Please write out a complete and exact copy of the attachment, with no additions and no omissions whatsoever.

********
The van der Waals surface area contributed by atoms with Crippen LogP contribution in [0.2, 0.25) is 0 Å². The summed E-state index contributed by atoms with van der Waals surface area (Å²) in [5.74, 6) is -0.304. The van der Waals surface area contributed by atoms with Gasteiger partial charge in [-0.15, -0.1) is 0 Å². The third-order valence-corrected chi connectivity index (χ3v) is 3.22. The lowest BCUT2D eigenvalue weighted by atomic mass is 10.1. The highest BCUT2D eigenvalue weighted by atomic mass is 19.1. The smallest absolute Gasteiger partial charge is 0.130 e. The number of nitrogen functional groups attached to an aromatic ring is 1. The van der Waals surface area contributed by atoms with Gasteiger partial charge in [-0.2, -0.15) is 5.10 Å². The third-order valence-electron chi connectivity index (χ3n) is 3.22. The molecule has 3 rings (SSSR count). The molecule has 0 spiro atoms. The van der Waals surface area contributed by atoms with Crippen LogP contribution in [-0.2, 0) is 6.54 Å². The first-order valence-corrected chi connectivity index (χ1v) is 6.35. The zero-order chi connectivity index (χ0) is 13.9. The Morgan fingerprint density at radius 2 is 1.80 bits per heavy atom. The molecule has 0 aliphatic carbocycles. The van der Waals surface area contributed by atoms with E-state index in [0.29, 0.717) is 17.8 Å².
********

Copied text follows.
The van der Waals surface area contributed by atoms with Crippen LogP contribution in [0.2, 0.25) is 0 Å². The summed E-state index contributed by atoms with van der Waals surface area (Å²) in [5.74, 6) is -0.304. The van der Waals surface area contributed by atoms with Gasteiger partial charge in [-0.15, -0.1) is 0 Å². The third-order valence-corrected chi connectivity index (χ3v) is 3.22. The lowest BCUT2D eigenvalue weighted by atomic mass is 10.1. The highest BCUT2D eigenvalue weighted by atomic mass is 19.1. The smallest absolute Gasteiger partial charge is 0.130 e. The number of nitrogen functional groups attached to an aromatic ring is 1. The van der Waals surface area contributed by atoms with Gasteiger partial charge in [-0.2, -0.15) is 5.10 Å². The third-order valence-electron chi connectivity index (χ3n) is 3.22. The molecule has 3 rings (SSSR count). The molecule has 0 spiro atoms. The van der Waals surface area contributed by atoms with Crippen LogP contribution in [-0.2, 0) is 6.54 Å². The first-order valence-corrected chi connectivity index (χ1v) is 6.35. The zero-order chi connectivity index (χ0) is 13.9. The Morgan fingerprint density at radius 2 is 1.80 bits per heavy atom. The molecule has 0 aliphatic carbocycles. The van der Waals surface area contributed by atoms with E-state index in [0.29, 0.717) is 17.8 Å².